A World War II veteran battles for re-election in Georgia

Turns out, the only adjustment Rodney Sizemore needs is to his checkbook. After politely introducing himself, the 10th-grade math teacher makes a small donation toward Mathiak’s campaign to win a seat in the Georgia House, then accepts her quick offer to throw in a campaign sign for his yard.

“Twenty years,” Sizemore says of Mathiak’s opponent, “is too long for anybody.”

That opponent, John Yates, still gets misty-eyed talking about his first election in 1989 as one of the Georgia House’s few Republicans. Now, during a primary runoff in what he has said would be his last re-election bid, the 94-year-old legislator from Griffin is trying to avoid an undignified exit from a state Legislature he helped turn red.

Defeat of Yates, the last World War II veteran still serving at the statehouse, would represent an end of an era at the Capitol and is one of the headline races in Tuesday’s statewide runoff election.

Seats still up for grabs in the election include the GOP contest between Mike Crane and Drew Ferguson for Georgia’s 3rd Congressional District; and a Democratic battle between former DeKalb County CEO Vernon Jones and legal support consultant Rhonda Taylor for state House District 91, which covers parts of DeKalb and Rockdale counties.

Atlanta and Clayton County, among others, have Superior Court races up for grabs.

Yates, whose framed war medals line his second-floor Capitol office, is one of two prominent GOP House incumbents facing runoffs after failing to get enough votes in the state’s May general primary. The other is state Rep. Tom Dickson, a retired school superintendent from Whitfield County who fell 16 votes short of an outright win and now faces Chatsworth farmer Jason Ridley in the runoff.

For Yates, who is chairman of the House Defense and Veterans Affairs Committee and a member of the powerful House Appropriations Committee, this final challenge is as much about him going out on his own terms.

“I don’t think anybody takes this job more seriously than I do,” said Yates, who lives on the same farm where he grew up during the Great Depression. “I’m still in a position to help people, and I’m very proud of what I do.”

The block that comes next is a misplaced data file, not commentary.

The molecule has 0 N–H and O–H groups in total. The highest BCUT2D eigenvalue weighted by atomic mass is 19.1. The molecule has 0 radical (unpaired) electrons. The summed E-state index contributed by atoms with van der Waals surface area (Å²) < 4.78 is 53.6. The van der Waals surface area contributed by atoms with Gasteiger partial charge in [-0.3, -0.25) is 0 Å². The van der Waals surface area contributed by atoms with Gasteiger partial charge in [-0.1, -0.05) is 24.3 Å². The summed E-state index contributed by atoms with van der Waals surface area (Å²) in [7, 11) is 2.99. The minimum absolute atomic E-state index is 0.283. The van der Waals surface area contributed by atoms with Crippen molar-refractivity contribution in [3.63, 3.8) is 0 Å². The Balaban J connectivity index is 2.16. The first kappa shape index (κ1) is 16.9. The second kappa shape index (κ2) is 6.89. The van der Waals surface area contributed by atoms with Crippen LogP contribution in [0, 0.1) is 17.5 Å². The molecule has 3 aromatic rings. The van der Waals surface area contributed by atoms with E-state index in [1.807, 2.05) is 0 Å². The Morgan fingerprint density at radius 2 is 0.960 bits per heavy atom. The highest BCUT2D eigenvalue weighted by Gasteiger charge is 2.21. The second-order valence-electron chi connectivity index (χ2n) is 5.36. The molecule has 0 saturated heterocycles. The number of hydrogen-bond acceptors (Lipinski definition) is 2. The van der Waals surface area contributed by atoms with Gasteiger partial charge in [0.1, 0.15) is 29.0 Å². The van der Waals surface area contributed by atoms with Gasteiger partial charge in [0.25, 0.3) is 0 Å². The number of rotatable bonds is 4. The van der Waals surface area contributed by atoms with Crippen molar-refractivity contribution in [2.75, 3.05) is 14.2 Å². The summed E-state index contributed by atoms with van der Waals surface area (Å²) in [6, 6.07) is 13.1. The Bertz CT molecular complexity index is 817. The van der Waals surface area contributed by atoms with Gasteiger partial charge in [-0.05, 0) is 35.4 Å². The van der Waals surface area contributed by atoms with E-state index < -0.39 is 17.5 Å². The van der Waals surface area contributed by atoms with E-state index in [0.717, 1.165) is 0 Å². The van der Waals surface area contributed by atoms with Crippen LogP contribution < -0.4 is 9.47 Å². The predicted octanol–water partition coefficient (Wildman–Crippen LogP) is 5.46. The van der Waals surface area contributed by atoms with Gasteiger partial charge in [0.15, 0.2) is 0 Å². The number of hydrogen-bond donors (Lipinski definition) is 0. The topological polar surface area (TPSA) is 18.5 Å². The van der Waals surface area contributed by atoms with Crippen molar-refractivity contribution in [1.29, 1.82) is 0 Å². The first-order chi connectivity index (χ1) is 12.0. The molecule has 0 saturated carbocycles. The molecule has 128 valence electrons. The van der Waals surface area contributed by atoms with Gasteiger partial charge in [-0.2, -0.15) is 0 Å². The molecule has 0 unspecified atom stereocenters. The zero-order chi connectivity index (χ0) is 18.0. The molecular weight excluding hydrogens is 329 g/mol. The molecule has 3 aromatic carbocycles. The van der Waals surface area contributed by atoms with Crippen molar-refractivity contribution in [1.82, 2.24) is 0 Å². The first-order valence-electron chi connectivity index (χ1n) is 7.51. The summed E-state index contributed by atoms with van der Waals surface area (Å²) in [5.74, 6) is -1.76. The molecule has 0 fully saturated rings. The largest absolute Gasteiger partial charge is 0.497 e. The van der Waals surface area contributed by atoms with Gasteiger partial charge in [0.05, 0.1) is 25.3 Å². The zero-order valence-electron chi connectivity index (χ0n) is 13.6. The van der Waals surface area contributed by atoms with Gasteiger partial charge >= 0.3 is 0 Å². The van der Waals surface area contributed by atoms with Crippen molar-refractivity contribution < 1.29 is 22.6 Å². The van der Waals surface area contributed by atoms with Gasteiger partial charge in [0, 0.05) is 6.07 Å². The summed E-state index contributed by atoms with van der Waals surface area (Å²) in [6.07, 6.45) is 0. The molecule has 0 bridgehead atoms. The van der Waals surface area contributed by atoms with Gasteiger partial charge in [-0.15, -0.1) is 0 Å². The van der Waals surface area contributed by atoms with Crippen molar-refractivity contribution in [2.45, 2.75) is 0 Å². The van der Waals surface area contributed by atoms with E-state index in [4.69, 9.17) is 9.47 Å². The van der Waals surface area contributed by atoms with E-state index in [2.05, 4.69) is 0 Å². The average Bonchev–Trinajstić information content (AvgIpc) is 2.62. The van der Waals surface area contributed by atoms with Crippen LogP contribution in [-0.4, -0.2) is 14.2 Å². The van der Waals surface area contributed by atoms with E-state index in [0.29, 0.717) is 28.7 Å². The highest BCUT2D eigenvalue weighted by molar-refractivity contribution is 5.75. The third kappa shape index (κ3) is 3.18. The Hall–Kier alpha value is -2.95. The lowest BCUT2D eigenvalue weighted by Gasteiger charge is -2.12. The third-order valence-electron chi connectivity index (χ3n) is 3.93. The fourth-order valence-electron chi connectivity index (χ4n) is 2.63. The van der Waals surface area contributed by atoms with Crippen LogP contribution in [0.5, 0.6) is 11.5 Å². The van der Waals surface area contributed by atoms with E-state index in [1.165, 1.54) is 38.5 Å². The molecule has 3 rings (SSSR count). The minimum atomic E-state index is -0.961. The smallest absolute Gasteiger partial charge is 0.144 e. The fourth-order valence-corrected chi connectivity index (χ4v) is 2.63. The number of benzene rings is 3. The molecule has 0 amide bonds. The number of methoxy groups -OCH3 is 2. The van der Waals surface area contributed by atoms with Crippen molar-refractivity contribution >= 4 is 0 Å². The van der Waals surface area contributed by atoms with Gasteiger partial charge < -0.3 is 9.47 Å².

The race seems less about policy issues than style and presence.

It is almost redundant to call Yates old-school: He drives his pickup truck to the Capitol two to three times a week to hold office hours, and he takes great pride in responding to constituents. He will tell anyone that the reason he first ran for office boiled down to this: “I wrote my representative three letters and he didn’t answer any of them.”

But as much as he takes pride in his physical stamina, so does his opponent. At 60, the Michigan-raised Mathiak has spent more than 30 years in Georgia establishing both personal and Republican Party ties. While Yates talks of newsletters and email, Mathiak is active on Facebook and social media, a Bluetooth headset constantly around her neck and smartphone by her side.

Both Yates and Mathiak tout talking points that do well in the conservative House District 73, which includes parts of Fayette, Henry and Spalding counties. For Yates, it’s veterans and education issues, both of which played huge roles in his life. Mathiak also emphasizes career education and the economy, and says she wants the state to implement “Fair Tax” changes that include a reduction or even elimination of state income taxes in return for higher sales taxes.

Both have established ties to the Republican Party. While Yates touts being the first Republican elected in Spalding County since just after Reconstruction, Mathiak served a decade as the party’s county chairwoman.

The winner will face a Democrat, real estate developer Rahim Talley, in November.

Yates is the establishment, something he knows could turn voters sour at the polls, but he is popular among his colleagues: About 75 percent of the money Yates has raised since the end of the session has come from fellow Republican House members. That includes House Speaker David Ralston, R-Blue Ridge, who last week said he supported Yates because he was “a true American hero.”

But for Mathiak, an avid horse rider with a white shock of spiked hair, this felt like the right time to make a challenge. She has tapped into her own industry to help make that push, with about 85 percent of her fundraising coming from fellow chiropractors or others involved in that industry.

“I do believe in term limits,” she said. “After more than 23 years, you just get stale.”

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